Add a flower to a small silver bucket like this for a simple gift.
Using washtubs in modern yard landscaping.
|Would use this Wash Pan for an Excellent oil pan|
|The Leafy flower in the front is Sedum or Autum Joy. It should be transplanted using clippings in the spring. Below is a full grown Autum Joy with flowers.|
|These small yellow and purple flowers look excellent in a small metal decorative washtub. Jenny found these Johnny Jump-ups in her driveway and transplanted them for a thoughtful office gift.|
Known commonly as Heartsease, Johnny-jump-up, Love-in-idleness, and Wild pansy is an annual, biennial, or short-lived perennial. Viola tricolor is pretty in containers, as edging, or as a companion for bulbs. It self-seeds readily.
The Wild Pansy may be collected any time from June to August, when the foliage is in the best condition.
The herb contains an active chemical principle, Violine (a substance similar to Emetin, having an emeto-cathartic action), mucilage, resin, sugar, salicylic acid and a bitter principle. When bruised, the plant, and especially the root, smells like peach kernels or prussic acid. The seeds are considered to have the same therapeutic activity as the leaves and flowers.It was formerly in much repute as a remedy for epilepsy, asthma and numerous other complaints, and the flowers were considered cordial and good in diseases of the heart, from which may have arisen its popular name of Heartsease as much as from belief in it as a love potion. It was formerly official in the United States Pharmacopoeia, and is still employed in America in the form of an ointment and poultice in eczema and other skin troubles, and internally for bronchitis.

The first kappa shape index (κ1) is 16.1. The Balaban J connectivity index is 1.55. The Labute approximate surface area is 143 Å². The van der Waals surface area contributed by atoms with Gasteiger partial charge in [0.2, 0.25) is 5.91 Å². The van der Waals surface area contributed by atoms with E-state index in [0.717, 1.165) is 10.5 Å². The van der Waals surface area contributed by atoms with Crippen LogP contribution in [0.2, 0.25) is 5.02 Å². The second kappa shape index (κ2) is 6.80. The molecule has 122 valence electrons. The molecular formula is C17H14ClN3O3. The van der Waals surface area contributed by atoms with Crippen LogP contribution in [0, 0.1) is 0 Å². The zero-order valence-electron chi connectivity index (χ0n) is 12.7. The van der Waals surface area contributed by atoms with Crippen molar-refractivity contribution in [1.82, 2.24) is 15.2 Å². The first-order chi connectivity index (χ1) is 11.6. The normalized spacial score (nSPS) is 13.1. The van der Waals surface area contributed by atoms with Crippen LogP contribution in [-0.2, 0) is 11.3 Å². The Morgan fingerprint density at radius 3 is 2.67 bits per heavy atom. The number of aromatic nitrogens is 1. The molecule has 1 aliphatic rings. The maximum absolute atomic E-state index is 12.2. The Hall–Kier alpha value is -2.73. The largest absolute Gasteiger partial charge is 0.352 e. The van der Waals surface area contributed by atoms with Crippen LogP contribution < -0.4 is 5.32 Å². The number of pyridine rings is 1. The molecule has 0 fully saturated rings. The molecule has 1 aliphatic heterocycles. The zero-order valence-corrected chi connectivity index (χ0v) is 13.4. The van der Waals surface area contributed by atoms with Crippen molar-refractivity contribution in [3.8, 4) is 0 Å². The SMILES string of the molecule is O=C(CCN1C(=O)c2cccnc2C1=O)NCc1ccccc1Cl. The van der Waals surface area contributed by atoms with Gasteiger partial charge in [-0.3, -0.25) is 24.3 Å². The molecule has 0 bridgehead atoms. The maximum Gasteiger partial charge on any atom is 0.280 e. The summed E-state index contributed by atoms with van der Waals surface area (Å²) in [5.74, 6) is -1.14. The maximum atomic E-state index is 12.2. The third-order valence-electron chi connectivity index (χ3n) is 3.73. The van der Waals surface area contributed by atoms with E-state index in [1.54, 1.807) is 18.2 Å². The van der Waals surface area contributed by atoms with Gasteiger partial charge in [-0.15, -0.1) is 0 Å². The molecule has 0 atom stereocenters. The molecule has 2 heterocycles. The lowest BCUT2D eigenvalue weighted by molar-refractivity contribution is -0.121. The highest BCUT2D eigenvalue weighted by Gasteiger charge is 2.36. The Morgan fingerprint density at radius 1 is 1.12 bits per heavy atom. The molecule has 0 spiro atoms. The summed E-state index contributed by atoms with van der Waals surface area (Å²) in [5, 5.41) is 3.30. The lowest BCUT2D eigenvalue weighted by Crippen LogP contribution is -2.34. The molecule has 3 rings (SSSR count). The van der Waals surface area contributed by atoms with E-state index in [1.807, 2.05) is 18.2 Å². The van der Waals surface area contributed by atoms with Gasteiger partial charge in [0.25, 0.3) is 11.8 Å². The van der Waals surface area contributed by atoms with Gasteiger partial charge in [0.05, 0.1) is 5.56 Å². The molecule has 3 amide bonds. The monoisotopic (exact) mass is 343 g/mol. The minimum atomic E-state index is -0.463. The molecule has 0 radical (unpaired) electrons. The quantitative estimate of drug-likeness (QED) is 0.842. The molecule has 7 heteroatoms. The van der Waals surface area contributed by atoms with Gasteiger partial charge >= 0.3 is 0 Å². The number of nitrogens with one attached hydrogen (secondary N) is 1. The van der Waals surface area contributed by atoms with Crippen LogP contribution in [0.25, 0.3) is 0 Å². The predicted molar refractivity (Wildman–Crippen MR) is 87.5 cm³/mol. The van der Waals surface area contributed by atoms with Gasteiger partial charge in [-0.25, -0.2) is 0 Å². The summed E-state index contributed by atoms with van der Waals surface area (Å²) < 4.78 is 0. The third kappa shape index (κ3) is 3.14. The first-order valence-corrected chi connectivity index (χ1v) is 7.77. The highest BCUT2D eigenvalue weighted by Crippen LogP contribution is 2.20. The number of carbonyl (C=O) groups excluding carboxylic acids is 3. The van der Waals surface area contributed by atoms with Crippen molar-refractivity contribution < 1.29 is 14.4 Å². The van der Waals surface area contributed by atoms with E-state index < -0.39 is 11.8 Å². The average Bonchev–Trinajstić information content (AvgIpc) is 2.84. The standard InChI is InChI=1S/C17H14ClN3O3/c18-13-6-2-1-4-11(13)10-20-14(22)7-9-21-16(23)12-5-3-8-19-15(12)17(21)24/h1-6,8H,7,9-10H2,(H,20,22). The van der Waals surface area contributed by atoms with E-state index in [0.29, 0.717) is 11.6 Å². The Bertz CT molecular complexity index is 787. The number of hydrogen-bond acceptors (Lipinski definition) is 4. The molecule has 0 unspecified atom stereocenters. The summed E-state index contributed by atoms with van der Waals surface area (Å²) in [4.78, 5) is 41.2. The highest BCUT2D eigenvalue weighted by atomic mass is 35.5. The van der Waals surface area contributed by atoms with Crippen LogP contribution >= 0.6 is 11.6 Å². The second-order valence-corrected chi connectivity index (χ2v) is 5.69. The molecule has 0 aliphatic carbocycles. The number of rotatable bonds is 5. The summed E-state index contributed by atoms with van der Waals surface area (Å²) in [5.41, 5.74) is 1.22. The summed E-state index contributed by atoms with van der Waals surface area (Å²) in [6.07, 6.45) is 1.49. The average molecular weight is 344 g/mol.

|A favorite of our grandmothers and great-grandmothers, hens-and-chicks are popular once again with gardeners looking for drought-tolerant, easy care plants. Darlings of today's xeriscape gardens, trough gardens, and rooftop gardens, these plants are appreciated for their easy care and tolerance for extremely dry conditions. The neat rosettes multiply freely by runners that form dense colonies. Flowering rosettes die after bloom time, but are quickly replaced. They are excellent between pavers on patios and walkways.|